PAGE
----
The third incident was in London. I was walking back home from work and there was an old man on the pavement. He was sitting on one of those motorized carts that those who have trouble walking sometimes use in this part of the world. He called out to me when I was walking past him and dropped a handful of change into my palm. He said he was running out of petrol on his cart and he barely had enough to get back home. And he wanted a cigarette. Could I please get him a pack of six? I knew where the nearest shop was – a good 5 min walk away – but I couldn’t really say no.
As I walked to the shop, I realized I had no idea how much a pack of cigarette costed. I don’t smoke, neither do most of my friends, and I have never bought a pack. I counted the change the man had given me – it came to a little over a pound. Didn’t quite seem enough.
And it wasn’t. When I asked the shopkeeper the price, I realized I would have to put in some money from my own pocket. For a moment, I thought I shouldn’t buy the cigarettes. But what would I tell the old man? Walk back to him just to say that he didn’t give me enough cash? Maybe I should just forget the man and go home. But he had given me some of his own money. Surely I couldn’t just keep that. Oh well, I pulled out my credit card and stuck it into the machine.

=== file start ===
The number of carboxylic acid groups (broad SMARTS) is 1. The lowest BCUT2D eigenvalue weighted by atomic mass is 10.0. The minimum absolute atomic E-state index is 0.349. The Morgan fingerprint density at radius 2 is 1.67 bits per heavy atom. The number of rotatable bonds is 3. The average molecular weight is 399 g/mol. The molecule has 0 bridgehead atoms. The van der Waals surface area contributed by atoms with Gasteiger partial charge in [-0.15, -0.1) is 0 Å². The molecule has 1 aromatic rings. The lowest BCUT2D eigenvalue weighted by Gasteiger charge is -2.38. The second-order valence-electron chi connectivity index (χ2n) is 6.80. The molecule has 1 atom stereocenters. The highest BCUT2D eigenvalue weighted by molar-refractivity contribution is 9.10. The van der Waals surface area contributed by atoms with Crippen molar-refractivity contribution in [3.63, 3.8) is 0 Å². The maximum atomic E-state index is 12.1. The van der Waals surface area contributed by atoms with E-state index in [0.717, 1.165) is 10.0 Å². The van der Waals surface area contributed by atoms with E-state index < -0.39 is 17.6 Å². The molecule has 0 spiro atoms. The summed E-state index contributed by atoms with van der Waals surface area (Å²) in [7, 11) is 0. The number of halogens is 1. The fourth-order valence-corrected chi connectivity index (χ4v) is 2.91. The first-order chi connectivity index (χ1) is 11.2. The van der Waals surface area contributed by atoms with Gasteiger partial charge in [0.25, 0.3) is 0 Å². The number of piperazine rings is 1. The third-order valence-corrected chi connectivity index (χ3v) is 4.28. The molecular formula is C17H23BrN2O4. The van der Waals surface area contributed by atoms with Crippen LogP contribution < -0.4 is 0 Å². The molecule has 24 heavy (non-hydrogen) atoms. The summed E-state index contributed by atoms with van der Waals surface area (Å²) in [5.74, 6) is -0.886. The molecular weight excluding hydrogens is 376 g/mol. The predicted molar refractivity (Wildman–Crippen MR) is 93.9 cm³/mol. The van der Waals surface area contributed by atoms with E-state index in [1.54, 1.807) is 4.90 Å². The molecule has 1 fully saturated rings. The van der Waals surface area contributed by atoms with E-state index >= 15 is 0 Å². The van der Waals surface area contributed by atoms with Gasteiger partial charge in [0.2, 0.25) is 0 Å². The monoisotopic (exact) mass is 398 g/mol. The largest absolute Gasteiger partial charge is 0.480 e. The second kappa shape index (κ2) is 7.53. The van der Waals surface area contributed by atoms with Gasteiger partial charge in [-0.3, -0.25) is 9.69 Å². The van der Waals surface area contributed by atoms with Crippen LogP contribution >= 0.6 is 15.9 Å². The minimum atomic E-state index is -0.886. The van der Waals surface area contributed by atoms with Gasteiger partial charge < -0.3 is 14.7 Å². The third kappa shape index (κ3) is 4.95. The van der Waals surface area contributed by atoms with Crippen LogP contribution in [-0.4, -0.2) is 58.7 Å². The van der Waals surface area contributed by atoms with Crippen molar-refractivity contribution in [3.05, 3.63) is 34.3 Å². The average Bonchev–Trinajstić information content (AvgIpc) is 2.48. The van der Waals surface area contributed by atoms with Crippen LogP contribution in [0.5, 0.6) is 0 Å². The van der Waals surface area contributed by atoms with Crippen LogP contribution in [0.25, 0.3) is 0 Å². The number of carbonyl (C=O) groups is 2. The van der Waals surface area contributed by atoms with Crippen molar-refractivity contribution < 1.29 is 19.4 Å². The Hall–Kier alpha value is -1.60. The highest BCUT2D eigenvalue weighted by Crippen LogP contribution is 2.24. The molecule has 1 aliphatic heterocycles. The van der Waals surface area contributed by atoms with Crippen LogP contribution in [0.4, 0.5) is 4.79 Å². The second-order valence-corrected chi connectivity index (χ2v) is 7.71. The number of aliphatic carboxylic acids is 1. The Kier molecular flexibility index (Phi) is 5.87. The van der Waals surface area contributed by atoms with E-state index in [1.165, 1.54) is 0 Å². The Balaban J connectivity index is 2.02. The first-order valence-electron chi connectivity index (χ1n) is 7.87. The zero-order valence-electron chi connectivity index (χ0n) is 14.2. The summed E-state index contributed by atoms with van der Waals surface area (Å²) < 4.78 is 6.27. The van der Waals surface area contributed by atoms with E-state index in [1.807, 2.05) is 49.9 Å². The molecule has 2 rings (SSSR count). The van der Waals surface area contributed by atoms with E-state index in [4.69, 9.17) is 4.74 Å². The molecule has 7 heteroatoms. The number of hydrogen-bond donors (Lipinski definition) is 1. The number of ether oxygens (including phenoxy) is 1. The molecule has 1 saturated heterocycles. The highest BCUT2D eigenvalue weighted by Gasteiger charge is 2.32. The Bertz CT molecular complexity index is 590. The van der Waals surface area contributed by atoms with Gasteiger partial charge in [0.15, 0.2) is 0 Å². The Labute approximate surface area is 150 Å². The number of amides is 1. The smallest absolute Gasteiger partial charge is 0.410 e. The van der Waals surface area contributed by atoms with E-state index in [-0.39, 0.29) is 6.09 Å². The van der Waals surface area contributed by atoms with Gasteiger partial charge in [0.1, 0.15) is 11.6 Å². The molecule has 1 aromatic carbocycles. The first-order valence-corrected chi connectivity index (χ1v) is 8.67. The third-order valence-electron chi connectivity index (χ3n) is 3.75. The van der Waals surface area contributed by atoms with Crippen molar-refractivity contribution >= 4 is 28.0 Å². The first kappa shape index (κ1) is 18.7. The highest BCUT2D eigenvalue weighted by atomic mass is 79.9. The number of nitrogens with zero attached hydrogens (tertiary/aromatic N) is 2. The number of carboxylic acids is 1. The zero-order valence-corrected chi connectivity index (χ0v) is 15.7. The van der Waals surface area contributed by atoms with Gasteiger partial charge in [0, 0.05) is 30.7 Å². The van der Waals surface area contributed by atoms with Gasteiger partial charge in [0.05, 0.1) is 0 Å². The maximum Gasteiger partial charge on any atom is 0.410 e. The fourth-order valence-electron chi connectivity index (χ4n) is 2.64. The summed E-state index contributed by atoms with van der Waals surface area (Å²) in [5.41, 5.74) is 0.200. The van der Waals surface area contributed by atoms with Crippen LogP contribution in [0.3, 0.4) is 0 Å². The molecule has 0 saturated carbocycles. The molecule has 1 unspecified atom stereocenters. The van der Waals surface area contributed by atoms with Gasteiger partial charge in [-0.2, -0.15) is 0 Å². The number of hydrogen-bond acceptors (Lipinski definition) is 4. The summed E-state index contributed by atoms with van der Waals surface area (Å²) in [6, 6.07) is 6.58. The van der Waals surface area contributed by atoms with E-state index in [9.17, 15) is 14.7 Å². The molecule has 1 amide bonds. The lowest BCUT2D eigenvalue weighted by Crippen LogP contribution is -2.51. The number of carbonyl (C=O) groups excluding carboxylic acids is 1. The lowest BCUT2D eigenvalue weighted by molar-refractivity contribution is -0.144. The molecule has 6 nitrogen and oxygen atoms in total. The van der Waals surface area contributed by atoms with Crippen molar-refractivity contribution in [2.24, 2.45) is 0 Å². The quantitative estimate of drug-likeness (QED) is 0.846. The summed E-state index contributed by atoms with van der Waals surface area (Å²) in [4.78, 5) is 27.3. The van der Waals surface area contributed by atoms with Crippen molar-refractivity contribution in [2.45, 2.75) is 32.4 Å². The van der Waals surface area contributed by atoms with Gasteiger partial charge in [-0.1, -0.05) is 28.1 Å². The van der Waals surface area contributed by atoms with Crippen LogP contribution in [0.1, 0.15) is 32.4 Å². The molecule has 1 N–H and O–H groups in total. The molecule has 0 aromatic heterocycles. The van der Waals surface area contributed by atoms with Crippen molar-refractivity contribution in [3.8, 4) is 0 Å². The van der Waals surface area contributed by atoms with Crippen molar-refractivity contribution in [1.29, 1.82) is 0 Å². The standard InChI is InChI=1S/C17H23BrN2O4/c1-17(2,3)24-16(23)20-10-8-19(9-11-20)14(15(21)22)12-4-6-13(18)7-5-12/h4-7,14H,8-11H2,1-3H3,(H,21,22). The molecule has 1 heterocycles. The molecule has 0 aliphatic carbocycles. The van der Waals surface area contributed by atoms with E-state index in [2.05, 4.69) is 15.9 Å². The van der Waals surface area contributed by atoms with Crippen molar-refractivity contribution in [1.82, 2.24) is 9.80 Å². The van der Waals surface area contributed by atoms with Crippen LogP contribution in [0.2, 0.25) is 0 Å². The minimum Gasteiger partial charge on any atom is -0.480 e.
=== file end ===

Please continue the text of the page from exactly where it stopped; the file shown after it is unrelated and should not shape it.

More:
The old man was waiting for me at the spot where I had left him. When I handed the pack to him, he grinned through his bushy beard and thanked me. His practiced hands flipped open the packet and one of the sticks was soon at his lips. Maybe I should have asked him for the money I had paid but I didn’t. He was old enough to be my grandfather and it didn’t seem right.
I was really annoyed as I walked back. Annoyed at how I felt. Annoyed at the universe at large. It’s a pretty rotten world that we live in if we can’t feel the satisfaction of helping someone without the guilt of letting oneself be duped.
The last chapter of this series took place last week. On the street that leads up to my flat, between the spot where I met the old man and the shop where I bought the cigarettes, I saw him again. The old man was on his feet this time, a walking stick in his hand, ambling along slowly with a woman who I imagine was his daughter. I walked past the two of them, the woman holding a hand out for her father, when the old man’s eyes met mine. There was a flicker of recognition and he smiled, slowly lifting his hand in a half wave. I smiled back.
It was enough. Quite enough.